Finally, a Really Strange Email!

haboob

It’s been 9 months since I’ve added a new letter/email to my FUN, WEIRD, & MEAN EMAILS link above.  But I got a real gem today.  Here you go…

Email Address: XXXX@aol.com
First Name: XXXX
Last Name: XXXX

Message:: Hi Folks, I’m a regular watcher of KPTV news, and have noticed a media trend of using the word “haboob” in place of “dust storm”, I personally find this political correctness absolutely DISGUSTING and take offense at the use of this word in America. Either broadcast your entire program in Arabic or in English, but don’t mix it up in an attempt to be cute and clever and politically correct, because you offend many people with that tactic. America has lost enough to that 3rd world, let’s not lose our dignity of being proud Americans. Speak ENGLISH!!!!!!!!!!!!!!!!!!!!!!!!!!!!!!!  

I don’t really have any comments on this except that we probably use this word because it sounds kind of naughty, not because it’s an Arabic word.  And it sure doesn’t have anything to do with political correctness; I would probably be one of the last people to adopt it then.

Chief Meteorologist Mark Nelsen

22 Responses to Finally, a Really Strange Email!

  1. Russ in Tigard says:

    Did anyone else notice the “@aol.com” email address. Are we really that surprised at this person’s rant? I put the over/under on the author’s age at 62

  2. Mike says:

    I understand all the points made here. I do think that there are more folks adding words to our language that give things more an attractive flair. Actually I’m very old school and prefer words more intrinsic to the item described. This ‘language fair’ tends to avoid more solid description, Such as saying ‘event’ when talking about weather occurrences. It just sounds like we should all be buying tickets as a man made scheduled development.

    Other language flair seems to try and camouflage real impact of its meaning by hiding some of the cons or negatives. Others seem to help avoid some of the truth in a matter and that is where many old schoolers get annoyed since they have been taught a strong right from wrong ethic.

    I like to hear things straight up without anything glazed. Seems more educational/ interesting that way.

  3. WEATHERDAN says:

    Personally I find the use of the word Haboob rather titillating Actually I don’t see the use of the word Haboob as a big deal. We use Tsunami and Santa Ana winds and Derecho and Aurora Borealis so what is the big deal with Haboob. Your email writer probably calls French Fries Liberty Fries anyway Mark. Hope all of you have a very PC afternoon. Peace.

  4. David B. says:

    The real advocate of political correctness here is the person who thinks we should suddenly stop the long-standing tradition of using foreign loanwords in English.

    “Haboob” has been used to refer to dust storms since at least the 1980s when I remember it being used in the introductory meteorology course I took.

  5. Dave in South Salem (500') says:

    Hurricane, cyclone or typhoon?

  6. Larry says:

    I hear haboobjobs.com is hiring a political-correct czar. Experience in enhancement is a plus.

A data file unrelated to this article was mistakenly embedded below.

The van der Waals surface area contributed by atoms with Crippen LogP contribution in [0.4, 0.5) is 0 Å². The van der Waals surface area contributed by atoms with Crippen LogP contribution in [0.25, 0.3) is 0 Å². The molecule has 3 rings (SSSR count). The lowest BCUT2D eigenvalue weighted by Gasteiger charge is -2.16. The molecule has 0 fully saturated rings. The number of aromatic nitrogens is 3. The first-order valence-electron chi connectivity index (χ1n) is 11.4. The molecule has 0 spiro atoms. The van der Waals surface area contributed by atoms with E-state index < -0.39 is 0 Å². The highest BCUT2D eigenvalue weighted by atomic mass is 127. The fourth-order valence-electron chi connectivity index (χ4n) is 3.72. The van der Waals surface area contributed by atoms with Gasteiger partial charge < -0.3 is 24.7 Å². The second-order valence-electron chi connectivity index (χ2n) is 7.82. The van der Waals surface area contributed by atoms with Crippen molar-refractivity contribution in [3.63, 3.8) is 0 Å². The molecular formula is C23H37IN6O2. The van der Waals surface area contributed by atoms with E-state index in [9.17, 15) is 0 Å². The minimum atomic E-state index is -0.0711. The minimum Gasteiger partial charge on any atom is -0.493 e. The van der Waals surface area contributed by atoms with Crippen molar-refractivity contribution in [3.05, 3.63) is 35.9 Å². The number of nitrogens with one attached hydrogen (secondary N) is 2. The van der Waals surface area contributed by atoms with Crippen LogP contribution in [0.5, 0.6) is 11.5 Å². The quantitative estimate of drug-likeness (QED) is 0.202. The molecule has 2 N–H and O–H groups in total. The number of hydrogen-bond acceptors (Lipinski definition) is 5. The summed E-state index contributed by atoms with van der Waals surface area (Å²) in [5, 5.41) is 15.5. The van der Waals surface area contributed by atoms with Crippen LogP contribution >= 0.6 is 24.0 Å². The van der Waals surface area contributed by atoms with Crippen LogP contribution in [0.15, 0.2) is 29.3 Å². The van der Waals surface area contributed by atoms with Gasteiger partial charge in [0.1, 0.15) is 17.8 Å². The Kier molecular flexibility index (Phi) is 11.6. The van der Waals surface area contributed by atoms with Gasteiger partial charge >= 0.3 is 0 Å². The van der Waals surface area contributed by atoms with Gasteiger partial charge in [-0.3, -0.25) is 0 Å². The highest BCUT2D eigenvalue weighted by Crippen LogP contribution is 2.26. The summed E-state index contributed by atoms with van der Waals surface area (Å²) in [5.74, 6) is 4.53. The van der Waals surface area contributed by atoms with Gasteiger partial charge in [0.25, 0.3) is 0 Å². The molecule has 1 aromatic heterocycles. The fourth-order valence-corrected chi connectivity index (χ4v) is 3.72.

7. momof2kiddos says:

    So if there’s more than one do we get to call them a pair of haboobies? tee hee hee 😀

  8. Chili Boy says:

    I grew up and live in Phoenix, Arizona for 30 years before moving to Portland in 1992. Prior to the first Gulf war, dust storms were called “Dust Storms.” It’s a great term that sums up what is happening or has happened during an meteorological event. Now if “Haboob” were indigenous to the Southwest, much like Gila, Saguaro or Yavapai, I’d be okay with it’s use. But Haboob, I’ll pass on using it.

  9. JLA says:

    We need a new word for algebra, too! No more zenith, either!

    • David B. says:

      Albatross, borax, nadir, orange, … so many words just have to go now that it’s politically incorrect to use Arabic loan words.

  10. oldwxwatcher says:

    If that person really doesn’t want to hear/see/say any foreign words he/she is going to have a very limited vocabulary.because many of the words we use on a daily basis have foreign roots.

  11. The Bad Forecaster says:

    Mark

    What a ridiculous email that was. Thanks for posting it.

    We must not forget that this country is actually made up of many cultural and ethnic backgrounds. It is fine to pronounce a dust storm as a haboob because we really should share all of what and who makes this country up within the circles of major media. If we did not then some of them groups would then be complaining that their culture and ethnicity was never shared on the air.

    There are many Japanese-Americans here too. Like another poster on here said “Maybe we should quit calling an earthquake generated wave in the ocean a tsunami too”. What else would we call it? Earthquake wave? Mega Wave? How pathetic!

    Besides, I like the sound of haboob. It makes me think of other things I wont or rather should not mention here on the blog but could save for Brian Schmit’s group.

    Keep calling dust storms haboobs because it sounds better in so many ways. 🙂

  12. W7ENK says:

    Is it possible for mammatus to form under a haboob?

  13. Yeah! And stop calling them tsunamis! Darn asians taking over everything…

  14. I deliberately pronounce “haboob” kind of non-naughtily, as in HAH-bub.

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